Global law firm Norton Rose Fulbright has been named ‘Technology Advisor of the Year’ at Central Banking Journal’s third annual Fintech & Regtech Global Awards for advising on the world’s first consumer-ready central bank digital currency (CBDC).
The award recognises their work in assisting and partnering with a central bank in the implementation of a FinTech solution, and for showing commitment to the sector.
Norton Rose Fulbright’s global FinTech team, led by Vancouver partner John Kim, advised the international technology company NZIA Limited, which was tasked with developing a digital payments architecture and currency usable by the public – the Sand Dollar – to be issued by the Central Bank of the Bahamas. The Project Sand Dollar pilot, which launched in December of 2019, exceeded expectations and the monetary authority proceeded with the full deployment of the digital Bahamian dollar last week.
The team offered comprehensive commercial, legal and regulatory advice. This included guidance on issues relating to monetary policy, the logistics of Sand Dollar distribution through existing financial institutions, and the legislative changes that would be necessary to implement the new system.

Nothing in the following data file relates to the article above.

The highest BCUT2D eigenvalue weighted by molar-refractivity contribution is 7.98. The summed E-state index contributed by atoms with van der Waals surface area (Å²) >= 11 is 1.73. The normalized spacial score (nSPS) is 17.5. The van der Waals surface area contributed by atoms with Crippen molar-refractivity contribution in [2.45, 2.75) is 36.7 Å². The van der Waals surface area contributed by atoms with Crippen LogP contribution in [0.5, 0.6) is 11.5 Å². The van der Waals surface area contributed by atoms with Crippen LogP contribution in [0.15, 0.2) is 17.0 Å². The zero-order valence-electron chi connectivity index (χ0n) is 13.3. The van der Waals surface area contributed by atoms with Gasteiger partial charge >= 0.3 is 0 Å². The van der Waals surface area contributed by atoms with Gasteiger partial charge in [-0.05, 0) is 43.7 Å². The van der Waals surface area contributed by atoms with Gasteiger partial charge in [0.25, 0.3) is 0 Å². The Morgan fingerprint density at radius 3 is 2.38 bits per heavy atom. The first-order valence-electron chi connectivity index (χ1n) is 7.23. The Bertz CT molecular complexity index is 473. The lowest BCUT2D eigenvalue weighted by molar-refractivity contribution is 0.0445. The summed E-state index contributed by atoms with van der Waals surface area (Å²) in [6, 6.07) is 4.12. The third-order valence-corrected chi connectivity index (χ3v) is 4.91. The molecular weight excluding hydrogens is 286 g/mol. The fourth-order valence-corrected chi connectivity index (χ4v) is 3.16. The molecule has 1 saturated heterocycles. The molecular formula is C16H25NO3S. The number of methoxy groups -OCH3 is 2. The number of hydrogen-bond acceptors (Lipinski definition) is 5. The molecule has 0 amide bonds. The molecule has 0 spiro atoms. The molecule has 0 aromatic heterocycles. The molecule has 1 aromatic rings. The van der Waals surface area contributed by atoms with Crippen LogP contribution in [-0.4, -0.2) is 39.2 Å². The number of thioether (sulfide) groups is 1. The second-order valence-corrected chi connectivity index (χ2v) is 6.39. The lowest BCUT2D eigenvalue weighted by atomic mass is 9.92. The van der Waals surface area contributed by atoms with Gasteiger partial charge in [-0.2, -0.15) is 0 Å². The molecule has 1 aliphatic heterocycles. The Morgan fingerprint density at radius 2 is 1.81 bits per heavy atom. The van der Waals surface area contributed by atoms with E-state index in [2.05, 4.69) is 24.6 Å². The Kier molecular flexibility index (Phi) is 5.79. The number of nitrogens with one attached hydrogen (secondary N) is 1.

Involved from the very beginning, and assisting NZIA on its successful RFP, Norton Rose Fulbright lawyers also drafted and negotiated a number of documents, namely the final agreement between the company and the Central Bank of the Bahamas.
Having no previous reference point to assist in shaping this first-of-a-kind payments architecture, the team performed trailblazing work, with a view to ensuring Bahamians widely embraced the new digital currency.
The cross-border Norton Rose Fulbright team was comprised of David Hunter, Hayley Ha, Patrick Chou (Vancouver), Anthony de Fazekas, David Ng (Toronto), Andrew Lom, Jennifer Huh (New York), Stella Cramer and Christina Pretorius and Desiree Reddy (Johannesburg). Mabelle Tay of Ascendant Legal provided local Singapore law advice.